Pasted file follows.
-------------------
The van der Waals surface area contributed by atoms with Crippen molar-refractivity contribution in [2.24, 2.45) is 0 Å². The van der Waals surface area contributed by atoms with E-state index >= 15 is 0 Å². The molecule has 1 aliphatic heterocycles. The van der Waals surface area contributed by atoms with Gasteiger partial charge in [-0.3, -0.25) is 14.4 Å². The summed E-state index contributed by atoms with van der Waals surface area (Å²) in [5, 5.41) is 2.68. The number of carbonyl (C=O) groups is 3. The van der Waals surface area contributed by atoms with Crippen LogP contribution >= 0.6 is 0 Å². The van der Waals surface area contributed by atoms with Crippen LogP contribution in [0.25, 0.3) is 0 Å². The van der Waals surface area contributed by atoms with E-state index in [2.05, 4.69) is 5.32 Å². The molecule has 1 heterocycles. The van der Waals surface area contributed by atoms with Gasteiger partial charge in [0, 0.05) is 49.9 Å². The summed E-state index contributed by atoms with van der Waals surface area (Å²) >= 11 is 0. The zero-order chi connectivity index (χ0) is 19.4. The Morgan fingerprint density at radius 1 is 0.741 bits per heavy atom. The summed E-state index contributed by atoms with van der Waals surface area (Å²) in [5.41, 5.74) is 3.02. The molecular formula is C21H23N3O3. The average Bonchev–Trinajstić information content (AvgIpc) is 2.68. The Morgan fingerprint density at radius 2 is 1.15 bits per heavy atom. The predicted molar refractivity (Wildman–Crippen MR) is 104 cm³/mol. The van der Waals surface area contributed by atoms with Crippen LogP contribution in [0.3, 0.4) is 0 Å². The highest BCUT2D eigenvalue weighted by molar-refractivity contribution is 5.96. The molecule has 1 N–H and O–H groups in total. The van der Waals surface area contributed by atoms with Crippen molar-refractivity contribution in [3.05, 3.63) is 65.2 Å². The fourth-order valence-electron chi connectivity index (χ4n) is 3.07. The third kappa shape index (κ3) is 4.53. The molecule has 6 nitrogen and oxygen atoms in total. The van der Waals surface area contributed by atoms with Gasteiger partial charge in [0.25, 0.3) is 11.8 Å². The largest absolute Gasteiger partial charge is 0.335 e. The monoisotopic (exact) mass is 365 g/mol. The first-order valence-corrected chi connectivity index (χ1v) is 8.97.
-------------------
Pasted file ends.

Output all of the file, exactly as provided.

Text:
The van der Waals surface area contributed by atoms with Crippen molar-refractivity contribution in [2.24, 2.45) is 0 Å². The van der Waals surface area contributed by atoms with E-state index >= 15 is 0 Å². The molecule has 1 aliphatic heterocycles. The van der Waals surface area contributed by atoms with Gasteiger partial charge in [-0.3, -0.25) is 14.4 Å². The summed E-state index contributed by atoms with van der Waals surface area (Å²) in [5, 5.41) is 2.68. The number of carbonyl (C=O) groups is 3. The van der Waals surface area contributed by atoms with Crippen LogP contribution >= 0.6 is 0 Å². The van der Waals surface area contributed by atoms with Crippen LogP contribution in [0.25, 0.3) is 0 Å². The van der Waals surface area contributed by atoms with E-state index in [2.05, 4.69) is 5.32 Å². The molecule has 1 heterocycles. The van der Waals surface area contributed by atoms with Gasteiger partial charge in [0, 0.05) is 49.9 Å². The summed E-state index contributed by atoms with van der Waals surface area (Å²) >= 11 is 0. The zero-order chi connectivity index (χ0) is 19.4. The Morgan fingerprint density at radius 1 is 0.741 bits per heavy atom. The summed E-state index contributed by atoms with van der Waals surface area (Å²) in [5.41, 5.74) is 3.02. The molecular formula is C21H23N3O3. The average Bonchev–Trinajstić information content (AvgIpc) is 2.68. The Morgan fingerprint density at radius 2 is 1.15 bits per heavy atom. The predicted molar refractivity (Wildman–Crippen MR) is 104 cm³/mol. The van der Waals surface area contributed by atoms with Crippen LogP contribution in [0.3, 0.4) is 0 Å². The highest BCUT2D eigenvalue weighted by molar-refractivity contribution is 5.96. The molecule has 1 N–H and O–H groups in total. The van der Waals surface area contributed by atoms with Crippen molar-refractivity contribution in [3.05, 3.63) is 65.2 Å². The fourth-order valence-electron chi connectivity index (χ4n) is 3.07. The third kappa shape index (κ3) is 4.53. The molecule has 6 nitrogen and oxygen atoms in total. The van der Waals surface area contributed by atoms with Gasteiger partial charge in [0.25, 0.3) is 11.8 Å². The largest absolute Gasteiger partial charge is 0.335 e. The monoisotopic (exact) mass is 365 g/mol. The first-order valence-corrected chi connectivity index (χ1v) is 8.97.